A lot of their messaging is about coffee farmers with progressive-sounding music, but they’re conflating very different things: bean sourcing, unroasted bean distribution, freshly roasted coffee, home roasting in particular, and using one integrated machine to do roasting and brewing. The machine is the new part. The rest of it is a nice story, but unroasted (“green”) bean sourcing and home roasting have been easily available for years.
Conceptually, there are a number of potential problems with an all-in-one machine:
To be fair, all of that is speculation — the Bonaverde machine may blow all of those concerns out of the water. Time will tell.
But the biggest problem is the inflexibility of having these three very distinct roles — roasting, grinding, and brewing — locked into one integrated machine.
Want to roast a pound of coffee to take to your parents’ house for Thanksgiving or give as a gift? Too bad. Want to use a different grinder? You can’t. Want to brew with an AeroPress? At best, you’ll need to stop it halfway through and pull out the grounds, which is inelegant and error-prone. How about a French press? Nope, the grind size is too small. Serving a lot of coffee at once for, say, a dinner party? You’ll have to wait for an entire roast between each pot, not just brewing.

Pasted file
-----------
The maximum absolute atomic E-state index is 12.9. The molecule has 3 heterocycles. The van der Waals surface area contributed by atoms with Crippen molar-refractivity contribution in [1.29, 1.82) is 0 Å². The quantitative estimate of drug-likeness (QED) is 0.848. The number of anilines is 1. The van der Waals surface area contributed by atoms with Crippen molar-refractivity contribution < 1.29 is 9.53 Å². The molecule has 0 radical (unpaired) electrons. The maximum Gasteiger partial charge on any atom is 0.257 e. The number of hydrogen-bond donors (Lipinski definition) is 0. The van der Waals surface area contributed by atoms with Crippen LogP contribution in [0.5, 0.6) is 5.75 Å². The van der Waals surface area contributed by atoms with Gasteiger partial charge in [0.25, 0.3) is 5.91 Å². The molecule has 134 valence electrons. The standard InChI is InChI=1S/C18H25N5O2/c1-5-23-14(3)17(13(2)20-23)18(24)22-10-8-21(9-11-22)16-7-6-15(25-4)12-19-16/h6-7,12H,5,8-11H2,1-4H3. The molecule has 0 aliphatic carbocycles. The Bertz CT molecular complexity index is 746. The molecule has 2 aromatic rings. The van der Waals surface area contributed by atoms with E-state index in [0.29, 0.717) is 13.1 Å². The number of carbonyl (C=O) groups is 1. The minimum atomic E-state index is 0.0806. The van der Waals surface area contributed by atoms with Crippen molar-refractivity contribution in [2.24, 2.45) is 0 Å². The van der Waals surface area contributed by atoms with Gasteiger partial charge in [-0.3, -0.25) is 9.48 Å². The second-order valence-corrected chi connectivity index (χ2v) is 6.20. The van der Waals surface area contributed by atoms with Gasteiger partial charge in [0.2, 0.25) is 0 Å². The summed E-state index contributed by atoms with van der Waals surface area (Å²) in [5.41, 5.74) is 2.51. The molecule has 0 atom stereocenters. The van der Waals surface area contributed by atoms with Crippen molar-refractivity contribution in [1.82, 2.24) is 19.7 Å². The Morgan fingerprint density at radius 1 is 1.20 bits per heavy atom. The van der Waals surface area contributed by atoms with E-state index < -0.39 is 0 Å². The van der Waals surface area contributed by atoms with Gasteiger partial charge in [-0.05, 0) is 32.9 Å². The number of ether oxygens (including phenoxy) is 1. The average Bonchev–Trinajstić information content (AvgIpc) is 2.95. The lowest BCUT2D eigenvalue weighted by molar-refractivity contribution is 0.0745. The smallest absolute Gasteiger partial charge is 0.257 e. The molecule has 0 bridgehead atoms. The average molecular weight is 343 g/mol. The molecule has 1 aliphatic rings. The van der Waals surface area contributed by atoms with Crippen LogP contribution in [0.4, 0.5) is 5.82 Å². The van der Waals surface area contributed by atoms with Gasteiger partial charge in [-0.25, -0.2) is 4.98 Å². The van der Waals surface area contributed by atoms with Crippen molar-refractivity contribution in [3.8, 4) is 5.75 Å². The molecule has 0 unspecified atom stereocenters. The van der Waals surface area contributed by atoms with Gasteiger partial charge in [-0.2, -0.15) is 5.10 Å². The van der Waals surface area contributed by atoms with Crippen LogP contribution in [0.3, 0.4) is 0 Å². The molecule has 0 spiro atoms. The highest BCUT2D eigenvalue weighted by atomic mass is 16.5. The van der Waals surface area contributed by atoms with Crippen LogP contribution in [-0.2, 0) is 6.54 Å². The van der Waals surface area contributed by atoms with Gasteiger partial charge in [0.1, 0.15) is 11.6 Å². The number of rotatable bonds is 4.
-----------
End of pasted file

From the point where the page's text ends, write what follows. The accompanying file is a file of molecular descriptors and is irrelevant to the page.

And when one part breaks, or you’d like to upgrade just one role, you’re out of luck.
Freshly roasted coffee is awesome, but I don’t think this is the way to do it. For the same price, you can get a standalone Behmor home roaster today. Sure, you’ll need to buy a grinder and brewer separately, but you probably already have those if you’re considering this machine, and the separate components will be far more versatile in practice.
User acquisition is always on an app developer’s mind. How do you get more people to install your app?
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Thanks to Tapstream for sponsoring Marco.org this week. I’m a happy Tapstream user.